My Brother, My Likeness


Love of country cannot be equal to love of state; that is, no more than the public can ever entirely be the people.  In the America I had been raised to love, the government was never your friend, and that was something I was taught by an ex-Marine father who was yet always faithful.  He had taught me that in America, the government is just a little bit less the enemy of the people than in other countries, and reminded me that I would not want to be living in Red China or the Soviet Union, where bureaucracy administered proctol exams take place more often and without vaseline. This was a time when we just about had the Man on the run, but just as he turned his back to do so, we turned ours and then he turned back around and hoodwinked us. We have been in his chains, in his prison house, ever since.

In the prison-house that is the State–and there are plenty of analogies to be drawn in the comparison of a state and a prison–the people have been the bitch of power ever since. We are all of us punks, good publicans nevermore the people. I keep saying this, I know. I imagine people in Jerusalem in the third century BCE telling Jeremiah to shut up. The Terrible Forty in Athens did likewise to Socrates, until they forced him to kill himself. The High Priest in the Temple of Jerusalem around 30 AD did likewise to rebel heretic Yehuda Ben Miriam, asking the Romans to try him for sedition after the priests of the temple could not find him guilty of heresy. I am no Socrates, no Christ of any kind. But Jeremiah has been my favorite prophet from the Old Testament. Jeremiads being a forte of mine. America today deserving of them no less than Yerushalayim two thousand two hundred years ago. We still read the story of Cain and Abel. It is part of our collective unconscious, this murder of Abel by Cain. How are we able to turn away from this story and not see Muslim and Jew in Gaza, Protestant and Catholic in Belfast, the Chinese in Tibet, The Russians in the Ukraine, tribes divided by colonialism in Africa subjected to neighboring majority tribes inside newly formed National boundaries and the impulse toward genocide. Genocide in Armenia; Genocide in former Cambodia; Genocide in Darfur and in Congo; Genocide in Europe under the Nazis, by the Bolsheviks, by Stalin, by Milosevich, by the Red Army in Berlin in 1945, by the Japanese in Bataan, in Nanking China; by Muslim, Hindu and Sikh in the border regions of India and Pakistan; by one dictator after another–is genocide really a term defined by arithmetic?  

Of course what my father said was unquestionable then, as were many of the received ideas about the world we took for granted and used as our prime rationale for wanting to live in what we called the greatest country in the world. We did beat our chests, as I imagined many good publicans in the Soviet Union did, and continued to do here in New York in one or another ESOL program where I taught and had to listen to the most disrespectful, arrogant and condescending anti-American diatribes, one delusion after another about how great the Soviet Union was, ironically from Jewish refugees who were, out of the other side of their mouths, telling us how awful it was there, how endemically anti-Semitic and how, if they were communists, they were forced to be communists by the very Russians who supposedly hated them and did not trust them. The lies were piled on top of one another in rotting stinking heaps.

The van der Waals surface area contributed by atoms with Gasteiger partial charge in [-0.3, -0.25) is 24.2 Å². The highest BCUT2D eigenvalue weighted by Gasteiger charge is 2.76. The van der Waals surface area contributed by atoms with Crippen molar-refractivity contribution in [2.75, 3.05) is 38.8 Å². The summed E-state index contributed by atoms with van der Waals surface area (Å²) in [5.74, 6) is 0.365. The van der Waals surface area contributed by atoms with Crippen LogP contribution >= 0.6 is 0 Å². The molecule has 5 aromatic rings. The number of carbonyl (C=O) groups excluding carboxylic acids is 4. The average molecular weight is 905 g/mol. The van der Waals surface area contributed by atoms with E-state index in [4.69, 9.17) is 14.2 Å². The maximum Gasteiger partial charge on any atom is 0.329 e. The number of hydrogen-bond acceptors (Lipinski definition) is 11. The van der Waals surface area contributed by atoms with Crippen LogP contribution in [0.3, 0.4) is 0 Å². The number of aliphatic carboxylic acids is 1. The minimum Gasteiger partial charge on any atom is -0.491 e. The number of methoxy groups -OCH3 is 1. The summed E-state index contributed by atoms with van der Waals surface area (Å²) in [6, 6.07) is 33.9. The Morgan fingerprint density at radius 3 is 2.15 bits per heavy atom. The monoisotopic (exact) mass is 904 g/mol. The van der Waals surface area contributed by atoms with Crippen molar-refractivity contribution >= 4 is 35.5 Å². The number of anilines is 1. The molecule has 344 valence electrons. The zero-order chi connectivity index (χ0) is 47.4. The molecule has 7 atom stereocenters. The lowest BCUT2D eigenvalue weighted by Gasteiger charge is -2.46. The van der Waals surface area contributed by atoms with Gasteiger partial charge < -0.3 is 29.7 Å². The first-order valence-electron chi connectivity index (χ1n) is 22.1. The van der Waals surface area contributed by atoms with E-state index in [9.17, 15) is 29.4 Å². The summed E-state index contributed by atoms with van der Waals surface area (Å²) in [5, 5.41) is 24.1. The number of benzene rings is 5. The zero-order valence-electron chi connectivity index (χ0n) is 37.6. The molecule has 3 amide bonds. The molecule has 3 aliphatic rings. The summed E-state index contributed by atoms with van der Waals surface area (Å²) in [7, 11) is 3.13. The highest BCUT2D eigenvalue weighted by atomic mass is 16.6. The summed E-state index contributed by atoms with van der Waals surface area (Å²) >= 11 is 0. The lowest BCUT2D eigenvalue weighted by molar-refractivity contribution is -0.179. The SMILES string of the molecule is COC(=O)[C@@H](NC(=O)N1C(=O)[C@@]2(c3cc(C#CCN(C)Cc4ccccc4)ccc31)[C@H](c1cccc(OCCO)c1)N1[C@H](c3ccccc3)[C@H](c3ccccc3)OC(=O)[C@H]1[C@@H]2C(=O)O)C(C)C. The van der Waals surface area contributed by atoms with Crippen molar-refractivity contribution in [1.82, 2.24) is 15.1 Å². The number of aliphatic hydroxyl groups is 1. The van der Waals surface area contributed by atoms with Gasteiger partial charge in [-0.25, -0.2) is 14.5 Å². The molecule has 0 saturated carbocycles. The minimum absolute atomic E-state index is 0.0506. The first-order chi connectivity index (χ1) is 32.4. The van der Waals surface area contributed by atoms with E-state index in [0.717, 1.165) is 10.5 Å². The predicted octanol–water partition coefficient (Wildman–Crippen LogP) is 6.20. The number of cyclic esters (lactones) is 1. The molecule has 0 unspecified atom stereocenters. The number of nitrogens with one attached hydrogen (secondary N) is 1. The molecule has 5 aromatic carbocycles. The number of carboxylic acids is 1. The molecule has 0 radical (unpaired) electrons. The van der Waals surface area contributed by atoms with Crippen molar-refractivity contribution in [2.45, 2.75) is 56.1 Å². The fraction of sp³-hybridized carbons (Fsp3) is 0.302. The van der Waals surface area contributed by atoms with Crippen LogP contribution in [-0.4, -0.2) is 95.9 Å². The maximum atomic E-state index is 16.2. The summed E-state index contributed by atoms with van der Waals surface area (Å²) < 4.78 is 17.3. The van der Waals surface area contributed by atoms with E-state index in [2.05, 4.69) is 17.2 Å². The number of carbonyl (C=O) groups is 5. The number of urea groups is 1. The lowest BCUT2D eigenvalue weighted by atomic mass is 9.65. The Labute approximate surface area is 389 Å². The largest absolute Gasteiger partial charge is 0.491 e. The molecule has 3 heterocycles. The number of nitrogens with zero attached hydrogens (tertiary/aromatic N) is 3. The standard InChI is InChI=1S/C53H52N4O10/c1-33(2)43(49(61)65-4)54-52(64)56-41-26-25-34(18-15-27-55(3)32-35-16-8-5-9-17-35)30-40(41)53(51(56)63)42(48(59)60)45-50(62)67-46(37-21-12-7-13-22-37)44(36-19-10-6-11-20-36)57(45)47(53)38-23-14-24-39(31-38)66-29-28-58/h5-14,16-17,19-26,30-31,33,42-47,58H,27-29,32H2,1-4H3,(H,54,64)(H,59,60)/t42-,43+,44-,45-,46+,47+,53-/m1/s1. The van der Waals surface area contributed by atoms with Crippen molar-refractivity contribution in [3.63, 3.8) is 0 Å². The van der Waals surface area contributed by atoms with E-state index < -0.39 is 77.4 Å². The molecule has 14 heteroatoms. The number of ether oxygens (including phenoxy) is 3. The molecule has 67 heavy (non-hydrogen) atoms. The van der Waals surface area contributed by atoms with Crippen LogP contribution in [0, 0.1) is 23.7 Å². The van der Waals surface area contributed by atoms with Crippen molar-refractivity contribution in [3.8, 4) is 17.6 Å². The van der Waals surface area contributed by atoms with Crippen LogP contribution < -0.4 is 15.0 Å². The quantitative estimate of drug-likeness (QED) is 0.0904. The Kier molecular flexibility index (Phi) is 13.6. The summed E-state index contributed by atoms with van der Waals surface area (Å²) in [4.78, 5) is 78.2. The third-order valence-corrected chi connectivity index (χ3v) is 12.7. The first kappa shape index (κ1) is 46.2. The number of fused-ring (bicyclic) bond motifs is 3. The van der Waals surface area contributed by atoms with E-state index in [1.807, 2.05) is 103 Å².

I would listen to one after another in a long line of chest beating Russian Ashkenazim who out of one side of the mouth claimed to be victims of anti-semitism and out of the other how much better anywhere in the Soviet Union they were from was than here in shit America or shit New York. Listening to any former citizen of any of the republics of the former Soviet Union or to people from China, I see that coming from the greatest country in the world is available to all people everywhere. When I listen to people from Poland or Italy, Mexico or Chile, Turkey or Algeria, Egypt, Israel or Greece, Albania, Iran or Afghanistan, each is all of piece the same, the best, the greatest, superlatives the same everywhere. Beckett was right, there is no condition that human beings cannot get used to; the abused child protects the reputation and the image of the abuser parent. He or she lies to protect that parent; they will create an alternate story, a fiction for others outside the family to hear.

In Italy, all the criminals are Italian, virtually all of them; in Turkey, the same, Turkish. Black Americans still kill more blacks annually than were murdered during all the years of lynching. Muslims are still the greatest killers of Muslims, as organized crime in Japan is organized by Japanese. Russian speakers sell Russian-speaking girls into prostitution, as do men of all countries sell girls into sexual slavery. Germans in Germany were Nazis; in Poland, the Nazis were Polish. In the concentration camps, Jew betrayed Jew, Pole, Pole, Frenchman, Frenchman. Each to his own. No one more easily disposed to robbing me than another man like myself. Cain is Abel’s brother; and you, my hypocrite reader, my brother, my likeness, I am as you are both Cain and Abel to my Abel and Cain.


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